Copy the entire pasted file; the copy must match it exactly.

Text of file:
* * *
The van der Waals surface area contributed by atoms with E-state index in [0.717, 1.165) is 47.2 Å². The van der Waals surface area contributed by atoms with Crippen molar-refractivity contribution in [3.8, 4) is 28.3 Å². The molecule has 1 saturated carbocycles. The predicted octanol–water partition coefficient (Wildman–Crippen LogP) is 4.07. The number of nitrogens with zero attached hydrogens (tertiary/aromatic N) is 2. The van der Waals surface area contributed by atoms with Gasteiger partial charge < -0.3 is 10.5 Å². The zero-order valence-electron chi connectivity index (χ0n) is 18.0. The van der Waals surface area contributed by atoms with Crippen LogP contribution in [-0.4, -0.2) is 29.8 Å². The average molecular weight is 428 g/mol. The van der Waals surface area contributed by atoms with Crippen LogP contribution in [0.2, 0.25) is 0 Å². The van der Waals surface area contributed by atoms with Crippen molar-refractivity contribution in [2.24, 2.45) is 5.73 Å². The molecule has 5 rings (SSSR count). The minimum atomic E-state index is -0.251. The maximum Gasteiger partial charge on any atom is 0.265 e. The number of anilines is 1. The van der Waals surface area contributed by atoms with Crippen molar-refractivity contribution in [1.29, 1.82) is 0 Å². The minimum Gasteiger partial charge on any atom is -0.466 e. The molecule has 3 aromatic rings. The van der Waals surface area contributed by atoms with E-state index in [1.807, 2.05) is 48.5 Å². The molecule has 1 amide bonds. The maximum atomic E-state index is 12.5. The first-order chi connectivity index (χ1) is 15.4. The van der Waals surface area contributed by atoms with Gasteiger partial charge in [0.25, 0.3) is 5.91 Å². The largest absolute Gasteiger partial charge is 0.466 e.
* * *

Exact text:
The van der Waals surface area contributed by atoms with E-state index in [0.717, 1.165) is 47.2 Å². The van der Waals surface area contributed by atoms with Crippen molar-refractivity contribution in [3.8, 4) is 28.3 Å². The molecule has 1 saturated carbocycles. The predicted octanol–water partition coefficient (Wildman–Crippen LogP) is 4.07. The number of nitrogens with zero attached hydrogens (tertiary/aromatic N) is 2. The van der Waals surface area contributed by atoms with Gasteiger partial charge < -0.3 is 10.5 Å². The zero-order valence-electron chi connectivity index (χ0n) is 18.0. The van der Waals surface area contributed by atoms with Crippen LogP contribution in [-0.4, -0.2) is 29.8 Å². The average molecular weight is 428 g/mol. The van der Waals surface area contributed by atoms with Crippen LogP contribution in [0.2, 0.25) is 0 Å². The van der Waals surface area contributed by atoms with Crippen molar-refractivity contribution in [2.24, 2.45) is 5.73 Å². The molecule has 5 rings (SSSR count). The minimum atomic E-state index is -0.251. The maximum Gasteiger partial charge on any atom is 0.265 e. The number of anilines is 1. The van der Waals surface area contributed by atoms with Crippen molar-refractivity contribution in [1.29, 1.82) is 0 Å². The minimum Gasteiger partial charge on any atom is -0.466 e. The molecule has 3 aromatic rings. The van der Waals surface area contributed by atoms with E-state index in [1.807, 2.05) is 48.5 Å². The molecule has 1 amide bonds. The maximum atomic E-state index is 12.5. The first-order chi connectivity index (χ1) is 15.4. The van der Waals surface area contributed by atoms with Gasteiger partial charge in [0.25, 0.3) is 5.91 Å². The largest absolute Gasteiger partial charge is 0.466 e.